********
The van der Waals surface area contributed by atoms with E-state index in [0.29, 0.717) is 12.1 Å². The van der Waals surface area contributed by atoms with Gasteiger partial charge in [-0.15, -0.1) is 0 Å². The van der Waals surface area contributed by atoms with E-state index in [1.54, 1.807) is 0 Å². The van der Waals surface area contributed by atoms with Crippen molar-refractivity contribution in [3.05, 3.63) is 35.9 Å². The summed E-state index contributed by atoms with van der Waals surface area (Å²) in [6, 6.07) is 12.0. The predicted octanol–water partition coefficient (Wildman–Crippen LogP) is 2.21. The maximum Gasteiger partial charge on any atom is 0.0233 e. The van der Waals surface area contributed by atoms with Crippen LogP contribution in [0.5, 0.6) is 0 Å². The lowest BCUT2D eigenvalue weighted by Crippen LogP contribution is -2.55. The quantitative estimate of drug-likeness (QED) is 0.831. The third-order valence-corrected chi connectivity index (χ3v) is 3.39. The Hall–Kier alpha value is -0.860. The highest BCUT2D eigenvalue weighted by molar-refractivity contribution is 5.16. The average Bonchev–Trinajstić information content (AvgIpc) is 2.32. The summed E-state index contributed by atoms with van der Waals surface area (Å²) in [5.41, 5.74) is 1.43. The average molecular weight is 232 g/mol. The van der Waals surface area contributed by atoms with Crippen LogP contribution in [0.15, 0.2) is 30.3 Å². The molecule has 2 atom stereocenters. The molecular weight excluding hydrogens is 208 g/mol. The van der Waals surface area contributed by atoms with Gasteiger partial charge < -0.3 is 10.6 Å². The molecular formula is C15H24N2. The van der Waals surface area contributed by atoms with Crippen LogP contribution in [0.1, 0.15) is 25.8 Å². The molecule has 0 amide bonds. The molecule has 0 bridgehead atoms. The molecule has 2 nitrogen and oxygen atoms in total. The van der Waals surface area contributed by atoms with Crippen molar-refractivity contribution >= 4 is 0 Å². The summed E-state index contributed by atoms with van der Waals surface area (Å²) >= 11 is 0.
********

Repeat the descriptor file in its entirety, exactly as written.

The van der Waals surface area contributed by atoms with E-state index in [0.29, 0.717) is 12.1 Å². The van der Waals surface area contributed by atoms with Gasteiger partial charge in [-0.15, -0.1) is 0 Å². The van der Waals surface area contributed by atoms with E-state index in [1.54, 1.807) is 0 Å². The van der Waals surface area contributed by atoms with Crippen molar-refractivity contribution in [3.05, 3.63) is 35.9 Å². The summed E-state index contributed by atoms with van der Waals surface area (Å²) in [6, 6.07) is 12.0. The predicted octanol–water partition coefficient (Wildman–Crippen LogP) is 2.21. The maximum Gasteiger partial charge on any atom is 0.0233 e. The van der Waals surface area contributed by atoms with Crippen LogP contribution in [0.5, 0.6) is 0 Å². The lowest BCUT2D eigenvalue weighted by Crippen LogP contribution is -2.55. The quantitative estimate of drug-likeness (QED) is 0.831. The third-order valence-corrected chi connectivity index (χ3v) is 3.39. The Hall–Kier alpha value is -0.860. The highest BCUT2D eigenvalue weighted by molar-refractivity contribution is 5.16. The average Bonchev–Trinajstić information content (AvgIpc) is 2.32. The summed E-state index contributed by atoms with van der Waals surface area (Å²) in [5.41, 5.74) is 1.43. The average molecular weight is 232 g/mol. The van der Waals surface area contributed by atoms with Crippen LogP contribution in [0.15, 0.2) is 30.3 Å². The molecule has 2 atom stereocenters. The molecular weight excluding hydrogens is 208 g/mol. The van der Waals surface area contributed by atoms with Gasteiger partial charge < -0.3 is 10.6 Å². The molecular formula is C15H24N2. The van der Waals surface area contributed by atoms with Crippen LogP contribution in [0.1, 0.15) is 25.8 Å². The molecule has 0 amide bonds. The molecule has 0 bridgehead atoms. The molecule has 2 nitrogen and oxygen atoms in total. The van der Waals surface area contributed by atoms with Crippen molar-refractivity contribution >= 4 is 0 Å². The summed E-state index contributed by atoms with van der Waals surface area (Å²) >= 11 is 0.